Marvel is being recognized for its authentic casting of actors with disabilities
Two deaf characters, one in Eternals and one in Hawkeye, were portrayed by deaf actors.
Marvel Studios has collected a new honor: the Seal of Authentic Representation from the Ruderman Family Foundation. The Foundation advocates for more visibility for people with disabilities within the entertainment industry, and tracks movies and television that feature actors with disabilities who have at least five lines of dialogue. The film Eternals and the Disney+ limited series Hawkeye both earned recognition for their employment of actors Lauren Ridloff and Alaqua Cox, respectively, who played the characters of Makkari and Echo. Both actors are deaf, matching their characters, and Cox is also an amputee who uses a prosthetic leg.
Per the Hollywood Reporter, Eternals director and co-writer Zhao said in a statement, “Makkari is full of heart and wisdom. She is strong, charismatic, mysterious, and mischievous. We are very lucky to have found Lauren Ridloff, who is our real-life Makkari! She has brought this character to life with love and conviction and has taught us so much in the process.” Additionally, the head of casting for the Marvel Cinematic Universe, Sarah Finn, said, “Not only was [Ridloff] overly qualified to join an already high-level cast, she elevated the ensemble with her unique spirit, talents, and charisma. It’s been a privilege getting to know her through the process and seeing what a real-life hero she has become to so many.” Of Cox, Finn said, “Alaqua Cox’s character, Maya Lopez/Echo, is based off an existing Marvel character who is deaf and Native American. In casting the role, we wanted to celebrate and honor both Deaf and Native American cultures. We couldn’t be more delighted by Alaqua Cox’s performance. She is phenomenal and part of a new culture in film and television, where authentic representation not only matters but is paramount to the kind of stories we want to tell and how we shape them.”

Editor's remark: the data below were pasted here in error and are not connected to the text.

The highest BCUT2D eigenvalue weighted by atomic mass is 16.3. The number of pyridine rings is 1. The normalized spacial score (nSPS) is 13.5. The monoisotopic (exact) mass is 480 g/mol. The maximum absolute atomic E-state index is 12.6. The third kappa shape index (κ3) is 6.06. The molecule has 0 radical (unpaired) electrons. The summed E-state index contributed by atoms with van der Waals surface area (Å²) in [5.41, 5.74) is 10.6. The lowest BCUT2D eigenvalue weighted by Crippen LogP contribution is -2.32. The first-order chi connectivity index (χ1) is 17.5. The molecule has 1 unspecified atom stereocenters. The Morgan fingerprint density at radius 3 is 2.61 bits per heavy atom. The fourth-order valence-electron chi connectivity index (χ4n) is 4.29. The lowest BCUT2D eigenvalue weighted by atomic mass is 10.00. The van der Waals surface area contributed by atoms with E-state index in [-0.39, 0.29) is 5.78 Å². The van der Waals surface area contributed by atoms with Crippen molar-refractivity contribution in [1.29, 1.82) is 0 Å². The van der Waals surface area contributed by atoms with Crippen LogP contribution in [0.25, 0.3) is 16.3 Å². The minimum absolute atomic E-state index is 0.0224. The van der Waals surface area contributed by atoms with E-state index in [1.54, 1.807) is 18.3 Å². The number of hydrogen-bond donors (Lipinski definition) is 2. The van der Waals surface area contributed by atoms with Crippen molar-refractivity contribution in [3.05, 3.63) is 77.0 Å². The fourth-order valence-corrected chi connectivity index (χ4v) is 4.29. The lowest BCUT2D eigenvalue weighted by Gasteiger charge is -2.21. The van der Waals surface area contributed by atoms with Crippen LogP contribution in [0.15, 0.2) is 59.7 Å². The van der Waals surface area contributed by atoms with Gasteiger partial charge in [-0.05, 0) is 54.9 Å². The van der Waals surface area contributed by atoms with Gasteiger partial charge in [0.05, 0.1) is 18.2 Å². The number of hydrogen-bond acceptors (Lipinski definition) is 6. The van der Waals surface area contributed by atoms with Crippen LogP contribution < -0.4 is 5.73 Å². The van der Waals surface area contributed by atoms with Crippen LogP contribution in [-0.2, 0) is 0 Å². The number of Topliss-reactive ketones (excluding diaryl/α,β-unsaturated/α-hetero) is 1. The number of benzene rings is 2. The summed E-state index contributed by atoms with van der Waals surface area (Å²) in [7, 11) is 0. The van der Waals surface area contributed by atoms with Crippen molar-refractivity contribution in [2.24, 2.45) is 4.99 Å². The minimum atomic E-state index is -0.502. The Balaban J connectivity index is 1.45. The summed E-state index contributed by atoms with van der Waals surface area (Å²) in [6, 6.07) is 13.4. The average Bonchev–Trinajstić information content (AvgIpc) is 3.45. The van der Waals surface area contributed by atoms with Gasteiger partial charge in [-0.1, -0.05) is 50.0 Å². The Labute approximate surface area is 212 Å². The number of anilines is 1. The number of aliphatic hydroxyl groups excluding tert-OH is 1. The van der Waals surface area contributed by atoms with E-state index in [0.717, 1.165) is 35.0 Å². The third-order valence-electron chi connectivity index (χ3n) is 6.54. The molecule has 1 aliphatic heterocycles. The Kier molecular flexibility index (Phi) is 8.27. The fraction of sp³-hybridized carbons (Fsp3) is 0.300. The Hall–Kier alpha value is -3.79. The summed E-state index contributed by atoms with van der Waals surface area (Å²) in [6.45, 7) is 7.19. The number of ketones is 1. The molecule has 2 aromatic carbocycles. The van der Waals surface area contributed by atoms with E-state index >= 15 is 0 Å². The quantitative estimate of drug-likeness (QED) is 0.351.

Ruderman Foundation president Jay Ruderman said in a statement, “We are gratified to witness this latest group of studio productions implement the crucial values of inclusion and authentic representation in their casting decisions. ... These practices are increasingly becoming the norm in Hollywood, with the authentic casting of Lauren Ridloff in Eternals and Alaqua Cox in Hawkeye marking a particularly high-profile and momentous milestone for Marvel and the entire entertainment industry. Each time a casting director or other executive makes such a decision, it facilitates the industry’s broader journey towards fulfilling its full potential as a beacon of all forms of diversity and social justice.”
Eternals and Hawkeye join the ranks of several other major hits to recently become recipients of the Seal. HBO Max’s And Just Like That featured Ali Stroker, who is in a wheelchair, as Chloe, and also gave the character Steve Brady a narrative arch dealing with hearing loss. NBC’s Ordinary Joe showcased actor John Gluck, who has collagen VI muscular dystrophy and played three versions of the same character, Christopher, Lucas, and Zeke, all of whom had the disease. Hulu’s Only Murders In The Building devoted an entire episode to the experience of one of its deaf characters, Theo, played by James Caverly.
It’s so important that the television and movies we consume represent the diverse experiences lived in the world, and more inclusion of actors and characters with disabilities is a huge step forward in that crucial representation. Marvel’s inclusion of Cox and Ridloff will surely encourage more visibility in the large world of comics turned into TV and film, an arena that historically has very little representation of the disabled community.